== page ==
Bob Knight Wise to Blow Off Indiana
Instead, Knight did the right thing.
He stayed away. And, yes, I know these aren't the same folks who used that myth nine years ago to get rid of the greatest college basketball coach ever.
About that myth: The bosses at Ohio State fired Woody Hayes in 1978 because he couldn't beat Michigan anymore as much as because of his slugging of a Clemson player during that Gator Bowl. Likewise, Knight was ousted at Indiana because he couldn't win in the NCAA Tournament anymore (not going past the second round in his last six appearances, including four first-round losses) as much as because of his tendency to punch, throw and choke stuff at the wrong time.
Knight's old Indiana bosses were just too cowardly to admit the truth.
Former Indiana president Myles Brand was the leader of them all, but he left to become head of the NCAA before dying of cancer two months ago. Not only that, most of his associates also are no longer around the Hoosiers.
Still, Knight was wise to suggest during the last few days that he'd rather chomp on his favorite fishing pole than return to his old kingdom.
"I told him he was welcome up to and including the day of the event," said Indiana athletics director Fred Glass, among those believing in Mother Goose and Flying Monkeys as they searched the horizon on a gorgeous Saturday afternoon at Memorial Stadium for a white-haired guy looking bigger than life in a red sweater. In other words, this latest in two centuries of shaky Indiana football teams playing and losing to Wisconsin was secondary. So were those other Hall of Fame folks preparing to stand before the Parents' Weekend crowd at halftime.
This was all about Knight, 69, now retired and most recently the former head basketball coach at Texas Tech. He said he wasn't coming back to town. He said he didn't wish to have his rather large shadow smother the other inductees. Added Glass, in his first year as Indiana AD and Class of '81, "I never ever put in pressure on him to let me know if he decided to change his mind. So if he walked in and sauntered onto the field and said a few words, I would be thrilled and not completely surprised."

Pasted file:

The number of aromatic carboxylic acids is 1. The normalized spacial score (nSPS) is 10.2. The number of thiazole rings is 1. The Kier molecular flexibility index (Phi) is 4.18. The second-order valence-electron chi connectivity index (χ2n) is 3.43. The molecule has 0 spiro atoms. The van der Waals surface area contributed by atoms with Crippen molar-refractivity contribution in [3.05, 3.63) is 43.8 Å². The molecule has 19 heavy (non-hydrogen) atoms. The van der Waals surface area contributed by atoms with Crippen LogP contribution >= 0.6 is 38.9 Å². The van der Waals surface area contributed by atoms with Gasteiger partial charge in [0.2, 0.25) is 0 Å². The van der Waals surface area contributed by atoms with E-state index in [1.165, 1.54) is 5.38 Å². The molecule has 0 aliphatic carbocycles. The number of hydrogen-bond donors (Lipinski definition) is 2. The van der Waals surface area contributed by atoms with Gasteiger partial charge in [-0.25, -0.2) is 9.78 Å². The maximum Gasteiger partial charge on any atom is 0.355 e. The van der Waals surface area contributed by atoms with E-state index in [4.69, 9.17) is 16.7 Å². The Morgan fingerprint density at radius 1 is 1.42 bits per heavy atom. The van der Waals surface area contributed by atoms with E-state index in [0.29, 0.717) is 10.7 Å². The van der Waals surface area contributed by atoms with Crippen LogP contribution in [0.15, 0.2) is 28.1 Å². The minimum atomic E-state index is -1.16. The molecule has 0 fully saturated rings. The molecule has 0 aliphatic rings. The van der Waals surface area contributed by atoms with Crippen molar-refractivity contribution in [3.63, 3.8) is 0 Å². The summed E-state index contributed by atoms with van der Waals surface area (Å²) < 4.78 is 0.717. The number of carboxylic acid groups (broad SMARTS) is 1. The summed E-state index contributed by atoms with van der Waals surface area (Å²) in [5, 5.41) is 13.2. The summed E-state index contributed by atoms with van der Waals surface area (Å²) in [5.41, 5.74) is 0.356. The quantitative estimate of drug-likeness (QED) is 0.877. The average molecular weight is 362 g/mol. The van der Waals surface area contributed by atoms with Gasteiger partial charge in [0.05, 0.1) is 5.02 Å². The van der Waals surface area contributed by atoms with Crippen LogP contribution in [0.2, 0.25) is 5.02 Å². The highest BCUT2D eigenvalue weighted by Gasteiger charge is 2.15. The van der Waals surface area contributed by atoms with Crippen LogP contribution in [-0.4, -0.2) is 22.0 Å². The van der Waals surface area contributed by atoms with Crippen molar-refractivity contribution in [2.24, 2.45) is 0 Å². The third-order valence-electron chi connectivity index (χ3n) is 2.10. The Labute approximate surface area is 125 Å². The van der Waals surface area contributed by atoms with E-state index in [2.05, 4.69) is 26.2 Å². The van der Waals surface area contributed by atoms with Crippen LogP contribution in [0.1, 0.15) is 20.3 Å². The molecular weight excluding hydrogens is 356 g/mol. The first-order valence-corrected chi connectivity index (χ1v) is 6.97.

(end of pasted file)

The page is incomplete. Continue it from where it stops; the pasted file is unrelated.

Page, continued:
So much for Hoosier fairy tales. As was the case Friday night during the official induction ceremonies at Assembly Hall, former sports editor Bob Hammel of the local Bloomington Herald-Times was Knight's stand-in. Hammel shared a letter from Knight with the record crowd of 800 or so gathered, and Knight stated bluntly near the beginning of the letter, "I just have too much negative feeling toward some people and the things they did or did not do during my last few years and who had no understanding of either athletics or honesty."
Yeah, Knight needed to stay away, all right. Forgiveness beats the alternative in the long run for everybody, and such is even true for Knight, a notorious hardliner when it comes to his principles. It's just that, in the short run, he has earned the right to remain bitter for a while longer at all things Indiana .
One moment, Knight was the flawed but effective icon on campus. The next, he was set up for failure by a zero-tolerance policy that led to his firing after he made Indiana famous (or infamous, depending on your feeling about coaches tossing chairs) during his tenure with the Hoosiers from 1971 to 2000. He hasn't come within a vintage Robert Montgomery Knight yell of Monroe County since Brand devised that policy, then claimed Knight violated it on several occasions and then enforced it by shoving his coach out the Assembly Hall door in September 2000. This is the same Assembly Hall that featured most of Knight's record 902 victories as a head coach along the way to three NCAA championships and an NIT title.
This also is the same Assembly Hall that honored those new Hall of Fame members before an audience "nearly more than twice" the normal amount for the annual event, said Glass, who orchestrated Knight's inclusion into the Hall of Fame.